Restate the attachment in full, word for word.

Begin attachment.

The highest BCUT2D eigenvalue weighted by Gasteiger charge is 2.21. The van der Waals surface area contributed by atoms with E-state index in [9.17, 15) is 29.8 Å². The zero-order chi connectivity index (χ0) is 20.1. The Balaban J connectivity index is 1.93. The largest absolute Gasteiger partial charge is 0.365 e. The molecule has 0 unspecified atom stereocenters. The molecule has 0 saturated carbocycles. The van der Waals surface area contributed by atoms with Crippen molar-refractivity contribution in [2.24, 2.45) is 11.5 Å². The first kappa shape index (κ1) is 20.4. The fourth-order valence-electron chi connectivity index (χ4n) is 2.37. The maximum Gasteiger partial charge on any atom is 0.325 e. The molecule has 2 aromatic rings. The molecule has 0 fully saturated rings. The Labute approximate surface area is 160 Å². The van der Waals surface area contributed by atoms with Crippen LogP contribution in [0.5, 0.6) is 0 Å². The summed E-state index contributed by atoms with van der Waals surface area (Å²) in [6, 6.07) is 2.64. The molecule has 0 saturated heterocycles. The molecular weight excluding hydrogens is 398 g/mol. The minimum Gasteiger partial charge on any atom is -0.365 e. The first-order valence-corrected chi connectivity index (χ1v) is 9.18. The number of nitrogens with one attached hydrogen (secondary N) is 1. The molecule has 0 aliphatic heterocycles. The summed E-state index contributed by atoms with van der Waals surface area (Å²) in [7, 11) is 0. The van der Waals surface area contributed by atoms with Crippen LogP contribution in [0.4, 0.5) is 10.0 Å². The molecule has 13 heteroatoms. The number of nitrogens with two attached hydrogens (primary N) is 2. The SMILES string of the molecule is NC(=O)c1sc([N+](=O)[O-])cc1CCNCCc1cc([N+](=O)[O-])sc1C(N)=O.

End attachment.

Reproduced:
The highest BCUT2D eigenvalue weighted by Gasteiger charge is 2.21. The van der Waals surface area contributed by atoms with E-state index in [9.17, 15) is 29.8 Å². The zero-order chi connectivity index (χ0) is 20.1. The Balaban J connectivity index is 1.93. The largest absolute Gasteiger partial charge is 0.365 e. The molecule has 0 unspecified atom stereocenters. The molecule has 0 saturated carbocycles. The van der Waals surface area contributed by atoms with Crippen molar-refractivity contribution in [2.24, 2.45) is 11.5 Å². The first kappa shape index (κ1) is 20.4. The fourth-order valence-electron chi connectivity index (χ4n) is 2.37. The maximum Gasteiger partial charge on any atom is 0.325 e. The molecule has 2 aromatic rings. The molecule has 0 fully saturated rings. The Labute approximate surface area is 160 Å². The van der Waals surface area contributed by atoms with Crippen LogP contribution in [0.5, 0.6) is 0 Å². The summed E-state index contributed by atoms with van der Waals surface area (Å²) in [6, 6.07) is 2.64. The molecule has 0 saturated heterocycles. The molecular weight excluding hydrogens is 398 g/mol. The minimum Gasteiger partial charge on any atom is -0.365 e. The first-order valence-corrected chi connectivity index (χ1v) is 9.18. The number of nitrogens with one attached hydrogen (secondary N) is 1. The molecule has 0 aliphatic heterocycles. The summed E-state index contributed by atoms with van der Waals surface area (Å²) in [7, 11) is 0. The van der Waals surface area contributed by atoms with Crippen LogP contribution in [0.4, 0.5) is 10.0 Å². The molecule has 13 heteroatoms. The number of nitrogens with two attached hydrogens (primary N) is 2. The SMILES string of the molecule is NC(=O)c1sc([N+](=O)[O-])cc1CCNCCc1cc([N+](=O)[O-])sc1C(N)=O.